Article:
Bristol City Council, Citizen Service Point

Case Study

It’s been great to be a part of such a wide reaching effort to deliver such a great outcome for the citizens of Bristol – without you we would not have been able to achieve this – thank you.

Robert Swift

Senior Project Manager, Bristol City Council

The Challenge

To design a space that would facilitate the council delivering services to its citizens in a more modern way, focusing on a shift to online and self-serve whilst retaining access to face=to-face interaction for those with complex requirements.

Alongside the physical design of the space the Council has embarked upon a redesign of processes, the challenge for the spatial solution was to be able to accommodate these changes and initiatives moving forward. Not only within the council but also to enable partner organisations to use the space for related services.

The decision to collocate the back office teams focused on customer service delivery at the council’s 100 Temple Street office has provided a more joined up and cohesive end-to-end process for citizen service delivery.

george_fergusonGeorge Ferguson, former Mayor of Bristol said at the launch of the Citizen Service Point: “It is vitally important that we make it easy as possible for citizens to access services online to allow the Citizen Service Point to help the people who most need our face-to-face support and advice.

“While there are some that are unable to, the majority of our citizens now prefer to access our services online as this provides the most convenient and flexible way of engaging with the Council and the services we provide.

“Of course there will always be instances where people need to speak to a member of our staff face to face because of a multitude of reasons and that is exactly what the new Citizen Service Point is there for.”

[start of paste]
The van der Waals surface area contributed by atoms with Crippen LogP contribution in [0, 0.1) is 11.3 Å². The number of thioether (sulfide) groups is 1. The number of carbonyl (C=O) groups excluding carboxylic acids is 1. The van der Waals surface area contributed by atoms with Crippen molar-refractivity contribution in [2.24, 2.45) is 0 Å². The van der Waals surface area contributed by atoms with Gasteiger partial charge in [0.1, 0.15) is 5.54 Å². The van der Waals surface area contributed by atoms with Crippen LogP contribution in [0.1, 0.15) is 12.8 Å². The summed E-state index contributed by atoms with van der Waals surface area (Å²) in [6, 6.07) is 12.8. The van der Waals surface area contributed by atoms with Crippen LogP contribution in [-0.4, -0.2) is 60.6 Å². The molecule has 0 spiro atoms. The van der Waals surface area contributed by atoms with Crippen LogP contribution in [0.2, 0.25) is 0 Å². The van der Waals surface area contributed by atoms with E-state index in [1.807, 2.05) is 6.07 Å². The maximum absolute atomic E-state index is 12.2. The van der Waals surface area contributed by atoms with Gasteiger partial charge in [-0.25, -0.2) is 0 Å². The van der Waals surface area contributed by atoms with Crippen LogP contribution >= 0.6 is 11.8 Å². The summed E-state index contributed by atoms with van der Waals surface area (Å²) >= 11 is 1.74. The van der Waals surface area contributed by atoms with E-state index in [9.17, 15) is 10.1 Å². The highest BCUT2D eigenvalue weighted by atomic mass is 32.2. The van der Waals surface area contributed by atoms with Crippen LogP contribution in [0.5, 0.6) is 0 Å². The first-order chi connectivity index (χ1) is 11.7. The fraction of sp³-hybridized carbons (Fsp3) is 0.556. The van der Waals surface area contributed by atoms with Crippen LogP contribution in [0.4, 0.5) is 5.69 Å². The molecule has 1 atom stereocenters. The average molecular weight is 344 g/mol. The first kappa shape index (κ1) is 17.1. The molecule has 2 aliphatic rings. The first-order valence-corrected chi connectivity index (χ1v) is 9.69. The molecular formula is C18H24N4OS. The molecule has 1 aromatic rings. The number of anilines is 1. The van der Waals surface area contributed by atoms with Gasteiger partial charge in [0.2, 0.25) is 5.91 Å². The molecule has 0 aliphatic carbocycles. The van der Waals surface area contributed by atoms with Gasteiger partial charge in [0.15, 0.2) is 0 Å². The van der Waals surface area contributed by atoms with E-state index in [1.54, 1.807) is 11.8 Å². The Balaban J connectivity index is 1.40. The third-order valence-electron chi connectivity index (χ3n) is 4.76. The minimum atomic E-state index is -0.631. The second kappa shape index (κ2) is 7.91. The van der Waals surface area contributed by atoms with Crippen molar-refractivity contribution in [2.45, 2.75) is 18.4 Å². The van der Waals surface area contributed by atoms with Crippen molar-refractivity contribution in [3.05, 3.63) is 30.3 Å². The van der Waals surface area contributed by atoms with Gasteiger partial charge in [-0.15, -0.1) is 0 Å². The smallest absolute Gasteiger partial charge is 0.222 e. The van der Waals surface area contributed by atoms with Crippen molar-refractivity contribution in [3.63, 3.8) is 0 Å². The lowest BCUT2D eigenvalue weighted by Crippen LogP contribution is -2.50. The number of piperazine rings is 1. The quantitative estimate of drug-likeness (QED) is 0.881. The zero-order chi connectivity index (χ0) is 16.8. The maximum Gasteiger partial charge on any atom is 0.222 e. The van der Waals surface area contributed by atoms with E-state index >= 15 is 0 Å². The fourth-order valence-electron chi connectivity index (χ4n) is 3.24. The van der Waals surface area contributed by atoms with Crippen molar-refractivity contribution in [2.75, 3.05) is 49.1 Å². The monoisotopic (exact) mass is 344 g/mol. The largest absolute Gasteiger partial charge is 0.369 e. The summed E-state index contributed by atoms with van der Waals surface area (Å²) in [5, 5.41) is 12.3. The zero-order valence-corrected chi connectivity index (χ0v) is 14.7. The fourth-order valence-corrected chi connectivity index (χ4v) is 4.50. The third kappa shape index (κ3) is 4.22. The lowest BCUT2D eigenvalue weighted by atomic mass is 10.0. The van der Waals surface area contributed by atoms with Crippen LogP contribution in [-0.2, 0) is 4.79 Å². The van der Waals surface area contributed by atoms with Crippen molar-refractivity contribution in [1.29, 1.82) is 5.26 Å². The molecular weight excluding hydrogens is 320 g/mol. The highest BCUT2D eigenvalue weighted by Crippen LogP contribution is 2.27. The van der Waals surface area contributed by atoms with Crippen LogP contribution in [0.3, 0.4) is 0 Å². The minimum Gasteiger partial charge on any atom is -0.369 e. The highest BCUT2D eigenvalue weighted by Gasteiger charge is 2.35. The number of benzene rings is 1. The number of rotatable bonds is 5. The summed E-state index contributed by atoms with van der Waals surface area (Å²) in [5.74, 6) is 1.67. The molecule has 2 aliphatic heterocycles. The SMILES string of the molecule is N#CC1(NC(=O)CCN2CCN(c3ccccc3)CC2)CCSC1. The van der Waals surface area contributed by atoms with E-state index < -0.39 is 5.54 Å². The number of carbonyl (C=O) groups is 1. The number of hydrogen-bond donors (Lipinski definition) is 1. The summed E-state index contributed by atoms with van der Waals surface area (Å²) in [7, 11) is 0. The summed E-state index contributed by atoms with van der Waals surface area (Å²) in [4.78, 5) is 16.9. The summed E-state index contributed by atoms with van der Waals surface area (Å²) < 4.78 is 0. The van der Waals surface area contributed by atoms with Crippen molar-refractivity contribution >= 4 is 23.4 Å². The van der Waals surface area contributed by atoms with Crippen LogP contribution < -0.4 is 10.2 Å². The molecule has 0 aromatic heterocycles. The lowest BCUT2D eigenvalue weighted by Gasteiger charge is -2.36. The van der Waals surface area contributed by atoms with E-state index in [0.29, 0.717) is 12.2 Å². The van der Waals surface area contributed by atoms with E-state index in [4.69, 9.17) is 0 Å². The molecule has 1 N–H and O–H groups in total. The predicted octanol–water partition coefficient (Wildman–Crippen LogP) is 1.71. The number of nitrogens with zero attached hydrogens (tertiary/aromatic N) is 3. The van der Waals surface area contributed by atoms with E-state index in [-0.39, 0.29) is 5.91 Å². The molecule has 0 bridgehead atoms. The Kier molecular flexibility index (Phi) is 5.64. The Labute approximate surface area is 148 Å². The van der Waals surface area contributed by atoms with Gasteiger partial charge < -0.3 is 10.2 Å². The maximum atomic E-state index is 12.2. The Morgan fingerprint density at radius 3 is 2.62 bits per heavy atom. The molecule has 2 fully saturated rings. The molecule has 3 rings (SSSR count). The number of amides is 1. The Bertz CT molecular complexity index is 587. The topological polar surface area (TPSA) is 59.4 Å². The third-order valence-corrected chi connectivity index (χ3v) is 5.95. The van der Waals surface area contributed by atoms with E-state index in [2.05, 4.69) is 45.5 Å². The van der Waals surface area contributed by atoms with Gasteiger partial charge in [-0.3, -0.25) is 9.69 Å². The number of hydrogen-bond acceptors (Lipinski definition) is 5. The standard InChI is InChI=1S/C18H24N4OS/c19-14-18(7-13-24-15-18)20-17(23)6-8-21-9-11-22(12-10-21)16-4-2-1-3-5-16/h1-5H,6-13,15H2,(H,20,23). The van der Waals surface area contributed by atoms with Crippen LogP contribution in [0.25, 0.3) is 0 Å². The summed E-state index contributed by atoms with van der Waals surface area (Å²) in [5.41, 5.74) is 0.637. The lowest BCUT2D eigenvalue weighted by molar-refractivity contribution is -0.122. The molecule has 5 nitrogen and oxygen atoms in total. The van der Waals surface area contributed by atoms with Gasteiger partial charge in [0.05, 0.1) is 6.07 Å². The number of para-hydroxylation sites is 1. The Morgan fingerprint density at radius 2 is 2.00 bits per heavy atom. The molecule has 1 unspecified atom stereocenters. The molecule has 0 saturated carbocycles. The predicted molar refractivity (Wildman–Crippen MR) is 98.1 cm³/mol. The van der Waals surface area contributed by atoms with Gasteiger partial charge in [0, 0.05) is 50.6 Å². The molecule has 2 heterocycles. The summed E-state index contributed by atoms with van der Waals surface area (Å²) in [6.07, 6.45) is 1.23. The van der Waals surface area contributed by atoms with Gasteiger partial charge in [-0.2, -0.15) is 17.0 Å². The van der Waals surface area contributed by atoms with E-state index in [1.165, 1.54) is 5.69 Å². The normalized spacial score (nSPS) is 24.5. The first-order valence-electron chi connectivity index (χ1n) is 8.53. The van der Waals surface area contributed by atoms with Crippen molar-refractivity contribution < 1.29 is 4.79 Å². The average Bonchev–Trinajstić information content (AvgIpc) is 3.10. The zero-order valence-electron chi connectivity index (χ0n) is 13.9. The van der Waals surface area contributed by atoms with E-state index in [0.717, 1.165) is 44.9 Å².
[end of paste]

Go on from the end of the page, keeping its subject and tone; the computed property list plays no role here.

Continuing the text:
The Solution

A shift away from queuing at a desk to being greeted by a floorwalker has enabled a much more open and less restricted space. Visibility across the space has meant a more light touch approach to security and a more welcoming environment for citizens.

To offer future flexibility the small number of meeting rooms and fixed elements are provided around the perimeter of the space to create a large open area within which a series of mobile elements such as freestanding meeting pods and furniture booths can be located in a range of configurations. Mobile technology enables staff to choose a setting most suitable for a citizen’s needs, this has led to a lesser requirement for booking rooms and greater capacity provided through a variety of settings, maximizing the usage of space.

Self service elements are located at the front end of the space enabling quick transactions with support readily available from nearby floor walkers. Deeper into the space more discrete areas are provided for dealing with complex cases which may require interaction with more specialist support from staff. Public Wifi is provided throughout the space and citizens are encouraged to bring their own device, further encouraging a more responsive digital service.

The Results

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